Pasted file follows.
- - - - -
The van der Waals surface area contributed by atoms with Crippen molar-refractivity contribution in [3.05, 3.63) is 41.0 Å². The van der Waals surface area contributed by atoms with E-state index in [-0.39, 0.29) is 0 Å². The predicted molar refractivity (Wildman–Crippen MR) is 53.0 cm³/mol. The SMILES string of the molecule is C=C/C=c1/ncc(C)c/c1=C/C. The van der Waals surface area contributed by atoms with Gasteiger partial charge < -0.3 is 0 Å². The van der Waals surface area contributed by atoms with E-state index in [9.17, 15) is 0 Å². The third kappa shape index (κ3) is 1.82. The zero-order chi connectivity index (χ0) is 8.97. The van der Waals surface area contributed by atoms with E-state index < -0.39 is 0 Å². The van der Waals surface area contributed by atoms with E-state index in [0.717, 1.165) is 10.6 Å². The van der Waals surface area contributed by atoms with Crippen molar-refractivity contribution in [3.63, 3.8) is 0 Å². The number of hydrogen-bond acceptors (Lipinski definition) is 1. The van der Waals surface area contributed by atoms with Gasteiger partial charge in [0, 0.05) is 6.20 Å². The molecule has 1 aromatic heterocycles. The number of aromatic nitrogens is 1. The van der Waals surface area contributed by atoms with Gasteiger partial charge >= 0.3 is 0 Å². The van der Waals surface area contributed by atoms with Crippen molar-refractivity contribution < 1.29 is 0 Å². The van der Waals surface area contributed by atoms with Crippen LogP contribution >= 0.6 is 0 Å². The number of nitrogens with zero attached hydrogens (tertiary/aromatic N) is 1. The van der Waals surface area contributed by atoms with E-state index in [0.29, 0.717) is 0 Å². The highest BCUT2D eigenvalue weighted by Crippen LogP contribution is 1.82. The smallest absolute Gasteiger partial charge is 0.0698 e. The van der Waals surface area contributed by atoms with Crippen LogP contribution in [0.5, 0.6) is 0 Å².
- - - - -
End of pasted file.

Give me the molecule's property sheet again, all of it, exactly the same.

The van der Waals surface area contributed by atoms with Crippen molar-refractivity contribution in [3.05, 3.63) is 41.0 Å². The van der Waals surface area contributed by atoms with E-state index in [-0.39, 0.29) is 0 Å². The predicted molar refractivity (Wildman–Crippen MR) is 53.0 cm³/mol. The SMILES string of the molecule is C=C/C=c1/ncc(C)c/c1=C/C. The van der Waals surface area contributed by atoms with Gasteiger partial charge < -0.3 is 0 Å². The van der Waals surface area contributed by atoms with E-state index in [9.17, 15) is 0 Å². The third kappa shape index (κ3) is 1.82. The zero-order chi connectivity index (χ0) is 8.97. The van der Waals surface area contributed by atoms with E-state index < -0.39 is 0 Å². The van der Waals surface area contributed by atoms with E-state index in [0.717, 1.165) is 10.6 Å². The van der Waals surface area contributed by atoms with Crippen molar-refractivity contribution in [3.63, 3.8) is 0 Å². The number of hydrogen-bond acceptors (Lipinski definition) is 1. The van der Waals surface area contributed by atoms with Gasteiger partial charge in [0, 0.05) is 6.20 Å². The molecule has 1 aromatic heterocycles. The number of aromatic nitrogens is 1. The van der Waals surface area contributed by atoms with Gasteiger partial charge >= 0.3 is 0 Å². The van der Waals surface area contributed by atoms with Crippen molar-refractivity contribution < 1.29 is 0 Å². The van der Waals surface area contributed by atoms with Crippen LogP contribution >= 0.6 is 0 Å². The number of nitrogens with zero attached hydrogens (tertiary/aromatic N) is 1. The van der Waals surface area contributed by atoms with E-state index in [0.29, 0.717) is 0 Å². The highest BCUT2D eigenvalue weighted by Crippen LogP contribution is 1.82. The smallest absolute Gasteiger partial charge is 0.0698 e. The van der Waals surface area contributed by atoms with Crippen LogP contribution in [0.5, 0.6) is 0 Å².